The markets had a good day yesterday on news that the Federal Reserve will cut the federal fund rate even lower than Wall Street was expecting it to.
But the rate is basically zero now. That means there's no room to move it any lower. The Fed toolbox, or at least its primary toolbox, is now effectively empty.
So now the Fed must turn to alternative means to pump capital into the economy. As the Washington Post reports today:
The central bank cut its target for the federal funds rate, at which banks lend to each other, from 1 percent to a target range of 0 percent to 0.25 percent, the lowest rate on record. Although the Fed has no more room to reduce the interest rate -- it has been cut 10 times in 15 months -- the bank's leaders said in a statement that they would use "all available tools" to bolster the economy.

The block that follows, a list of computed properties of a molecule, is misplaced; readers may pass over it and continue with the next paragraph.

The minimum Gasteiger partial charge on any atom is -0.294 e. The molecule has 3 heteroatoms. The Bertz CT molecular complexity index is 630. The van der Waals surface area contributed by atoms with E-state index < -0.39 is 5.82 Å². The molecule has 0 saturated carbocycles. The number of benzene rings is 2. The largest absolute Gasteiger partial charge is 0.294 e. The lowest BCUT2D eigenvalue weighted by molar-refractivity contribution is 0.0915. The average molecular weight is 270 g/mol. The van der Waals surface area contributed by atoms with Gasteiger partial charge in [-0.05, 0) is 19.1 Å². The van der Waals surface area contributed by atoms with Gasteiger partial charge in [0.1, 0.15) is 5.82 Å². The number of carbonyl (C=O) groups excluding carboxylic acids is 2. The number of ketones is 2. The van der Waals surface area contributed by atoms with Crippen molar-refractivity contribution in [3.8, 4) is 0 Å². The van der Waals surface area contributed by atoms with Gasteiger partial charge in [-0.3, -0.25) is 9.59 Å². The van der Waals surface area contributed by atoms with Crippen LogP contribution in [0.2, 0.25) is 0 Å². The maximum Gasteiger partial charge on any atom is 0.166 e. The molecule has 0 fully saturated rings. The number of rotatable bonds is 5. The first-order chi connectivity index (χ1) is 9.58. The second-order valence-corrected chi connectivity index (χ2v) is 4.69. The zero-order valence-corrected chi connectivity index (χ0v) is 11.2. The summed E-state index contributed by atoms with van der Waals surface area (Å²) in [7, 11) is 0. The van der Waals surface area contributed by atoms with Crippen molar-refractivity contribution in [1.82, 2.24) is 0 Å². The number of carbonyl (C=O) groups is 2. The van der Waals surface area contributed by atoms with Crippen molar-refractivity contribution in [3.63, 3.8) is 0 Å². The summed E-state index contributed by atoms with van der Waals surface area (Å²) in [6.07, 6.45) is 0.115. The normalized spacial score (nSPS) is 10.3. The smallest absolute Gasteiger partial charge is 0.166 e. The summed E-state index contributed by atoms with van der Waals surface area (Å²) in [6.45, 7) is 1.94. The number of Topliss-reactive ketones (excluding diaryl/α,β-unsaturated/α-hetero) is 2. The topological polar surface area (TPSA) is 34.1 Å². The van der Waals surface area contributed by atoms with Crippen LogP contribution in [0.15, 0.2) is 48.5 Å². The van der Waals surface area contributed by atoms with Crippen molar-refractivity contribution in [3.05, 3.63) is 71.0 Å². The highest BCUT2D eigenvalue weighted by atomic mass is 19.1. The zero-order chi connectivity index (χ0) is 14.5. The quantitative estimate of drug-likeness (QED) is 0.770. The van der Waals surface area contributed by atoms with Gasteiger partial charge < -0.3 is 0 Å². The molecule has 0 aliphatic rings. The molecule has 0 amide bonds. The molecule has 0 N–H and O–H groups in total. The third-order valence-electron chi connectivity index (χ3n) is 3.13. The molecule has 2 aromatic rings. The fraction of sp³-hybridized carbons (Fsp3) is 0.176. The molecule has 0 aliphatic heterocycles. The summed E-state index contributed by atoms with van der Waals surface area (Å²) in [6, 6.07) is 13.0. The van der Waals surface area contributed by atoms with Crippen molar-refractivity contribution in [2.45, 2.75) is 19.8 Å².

Fed policymakers, noting that financial markets remain strained and economic activity weak, strongly suggested it would use unconventional means to lower the rates Americans pay for mortgages, car loans and business loans.
"The Fed is now focused on getting credit to businesses and consumers rather than just pumping money into the economy in a passive way," said Julia Coronado, senior U.S. economist at Barclays Capital.
I'm not an economist, but Hale Stewart is, and he has some useful analysis (including fancy graphs!) over at HuffPo, where he stated his view very succinctly:
This [Fed rate cut] brings two points to mind:
1.) The Fed has no interest rate moves left. This is it.
2.) The Fed is terrified about the economy.
For those neat graphs and more, read Stewart's comments here.